Gratuitous word violence

Some weeks ago I was editing a magazine article – a lifestyle feature on young families in the suburbs who were spiffing up their backyards with the help of a local landscaper.

One of the backyards was said to afford a "killer view" of the skyline of the major city nearby.

Hmm, I thought. "A 'killer view'?" After years at the Monitor, I find it's second nature to question gratuitous violence in an article, even rhetorical violence. And after all, this is a lifestyle feature, not a report on the Mahdi Army.

Let's make it a "stunning view," instead, I thought. Well, the cliché police should have nailed me on that one.

My own editorial musings continued along another track, however: "Stunning" has long meant "strikingly beautiful." But what's the metaphor behind it? More violence! Someone takes after someone else with a club and clobbers 'em. Now that's a lovely bit of mental imagery, is it not?

But has the word reached the point where the literal meaning has given way to a figurative one? A quick check of dictionaries suggests that the "clobbering" sense is holding its own.

Here's the first of the "quick definitions" for "stunning" at "Causing or capable of causing bewilderment or shock or insensibility (Example: 'Laid the poor fellow senseless with one stunning blow')."

The second definition is "causing great consternation or astonishment." "Strikingly beautiful or attractive" – a usage some dictionaries tag as "colloquial" – comes only third.

The 1913 Webster's first definition of "stunning" is: "Overpowering consciousness; overpowering the senses; especially, overpowering the sense of hearing; confounding with noise." An earlier antique Webster, the 1828 dictionary, similarly stresses the audio aspect of being "stunned." For example: "To prevent being stunned, cannoneers sometimes fill their ears with wool."

But hold on a bit – what about that "strikingly," modifying "beautiful"? Once I've started down this path, I have to acknowledge that it's another bit of verbal violence.

Sometimes we're "struck" not just by someone's good looks, which can have a literal aspect to it (as when a young man distracted by a pretty girl walks into a telephone pole), but by an idea. "I was struck by the thought that I should call him back right away." Or, "It suddenly hit me that it would be cheaper to move there than to keep commuting."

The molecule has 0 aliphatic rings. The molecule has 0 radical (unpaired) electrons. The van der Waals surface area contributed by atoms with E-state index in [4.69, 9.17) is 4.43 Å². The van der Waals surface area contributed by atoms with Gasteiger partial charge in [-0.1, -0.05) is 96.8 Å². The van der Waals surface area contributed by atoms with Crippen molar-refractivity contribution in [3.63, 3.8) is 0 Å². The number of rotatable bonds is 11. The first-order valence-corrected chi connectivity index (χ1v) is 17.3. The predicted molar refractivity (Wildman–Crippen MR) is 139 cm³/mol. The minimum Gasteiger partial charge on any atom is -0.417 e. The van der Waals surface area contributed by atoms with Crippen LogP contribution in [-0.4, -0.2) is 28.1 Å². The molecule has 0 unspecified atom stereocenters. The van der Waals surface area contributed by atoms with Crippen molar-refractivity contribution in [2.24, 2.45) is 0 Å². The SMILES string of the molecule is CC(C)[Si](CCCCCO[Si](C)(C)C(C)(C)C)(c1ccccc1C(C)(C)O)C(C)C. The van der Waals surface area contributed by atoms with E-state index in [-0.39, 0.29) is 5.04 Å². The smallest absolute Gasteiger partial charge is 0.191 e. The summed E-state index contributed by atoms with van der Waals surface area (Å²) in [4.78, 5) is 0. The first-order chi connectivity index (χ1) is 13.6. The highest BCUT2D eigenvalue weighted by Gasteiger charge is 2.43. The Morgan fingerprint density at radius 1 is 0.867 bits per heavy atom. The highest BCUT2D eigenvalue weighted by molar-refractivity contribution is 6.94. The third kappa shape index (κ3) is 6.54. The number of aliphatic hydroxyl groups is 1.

A visitor from another planet may well wonder what's up with people who get into punching matches with their own thoughts. But it can happen, apparently.

A few weeks ago a man was arrested in South Carolina after getting into an altercation with some shrubbery. Given that shrubs almost never punch first, I have to think the initial affront was all in the man's imagination.

Another expression with a fair bit of force concealed behind a mild-mannered appearance is the phrasal preposition "by dint of," meaning "by means of." I think I first encountered it in one of the "Anne of Green Gables" books in seventh grade or so. But in the dictionary the other day, I ran across "dint," the noun, and found that its literal sense packs quite a punch. It means blow, or stroke, or force of assault. It's related to the "dent" you put in your car. It pops up in idioms like "by dint of sword" – by force of arms, we would say today. Not very Anne of Green Gablesish.

And whatever happened to the "killer view"? On a subsequent rewrite, it became a "million-dollar view." It was a sensible solution. Nonviolent, and reasonably fresh. Even though a million dollars isn't what it used to be – despite a real estate slump.

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